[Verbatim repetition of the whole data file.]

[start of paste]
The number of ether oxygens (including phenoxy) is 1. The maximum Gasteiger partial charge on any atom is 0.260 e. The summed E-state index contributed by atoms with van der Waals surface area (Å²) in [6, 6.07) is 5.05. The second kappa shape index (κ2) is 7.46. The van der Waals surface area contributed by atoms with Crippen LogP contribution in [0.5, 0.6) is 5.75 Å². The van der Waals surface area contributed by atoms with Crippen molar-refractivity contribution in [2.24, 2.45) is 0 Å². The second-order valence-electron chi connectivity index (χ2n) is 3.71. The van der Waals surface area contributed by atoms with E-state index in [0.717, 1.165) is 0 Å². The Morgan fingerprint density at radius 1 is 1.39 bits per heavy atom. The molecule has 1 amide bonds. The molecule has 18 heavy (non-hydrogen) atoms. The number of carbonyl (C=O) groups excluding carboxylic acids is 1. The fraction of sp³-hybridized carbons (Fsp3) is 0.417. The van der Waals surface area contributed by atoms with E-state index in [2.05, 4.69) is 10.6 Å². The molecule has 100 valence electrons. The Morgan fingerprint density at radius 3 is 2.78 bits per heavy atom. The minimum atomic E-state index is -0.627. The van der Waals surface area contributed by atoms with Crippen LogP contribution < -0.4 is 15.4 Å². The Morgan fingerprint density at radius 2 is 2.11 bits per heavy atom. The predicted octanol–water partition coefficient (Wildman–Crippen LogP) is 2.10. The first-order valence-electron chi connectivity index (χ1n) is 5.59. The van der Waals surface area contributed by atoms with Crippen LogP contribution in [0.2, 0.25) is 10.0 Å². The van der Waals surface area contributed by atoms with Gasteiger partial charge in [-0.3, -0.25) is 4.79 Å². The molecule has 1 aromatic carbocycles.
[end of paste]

The number of ether oxygens (including phenoxy) is 1. The maximum Gasteiger partial charge on any atom is 0.260 e. The summed E-state index contributed by atoms with van der Waals surface area (Å²) in [6, 6.07) is 5.05. The second kappa shape index (κ2) is 7.46. The van der Waals surface area contributed by atoms with Crippen LogP contribution in [0.5, 0.6) is 5.75 Å². The van der Waals surface area contributed by atoms with Crippen molar-refractivity contribution in [2.24, 2.45) is 0 Å². The second-order valence-electron chi connectivity index (χ2n) is 3.71. The van der Waals surface area contributed by atoms with E-state index in [0.717, 1.165) is 0 Å². The Morgan fingerprint density at radius 1 is 1.39 bits per heavy atom. The molecule has 1 amide bonds. The molecule has 18 heavy (non-hydrogen) atoms. The number of carbonyl (C=O) groups excluding carboxylic acids is 1. The fraction of sp³-hybridized carbons (Fsp3) is 0.417. The van der Waals surface area contributed by atoms with E-state index in [2.05, 4.69) is 10.6 Å². The molecule has 100 valence electrons. The Morgan fingerprint density at radius 3 is 2.78 bits per heavy atom. The minimum atomic E-state index is -0.627. The van der Waals surface area contributed by atoms with Crippen LogP contribution < -0.4 is 15.4 Å². The Morgan fingerprint density at radius 2 is 2.11 bits per heavy atom. The predicted octanol–water partition coefficient (Wildman–Crippen LogP) is 2.10. The first-order valence-electron chi connectivity index (χ1n) is 5.59. The van der Waals surface area contributed by atoms with Crippen LogP contribution in [0.2, 0.25) is 10.0 Å². The van der Waals surface area contributed by atoms with Gasteiger partial charge in [-0.3, -0.25) is 4.79 Å². The molecule has 1 aromatic carbocycles.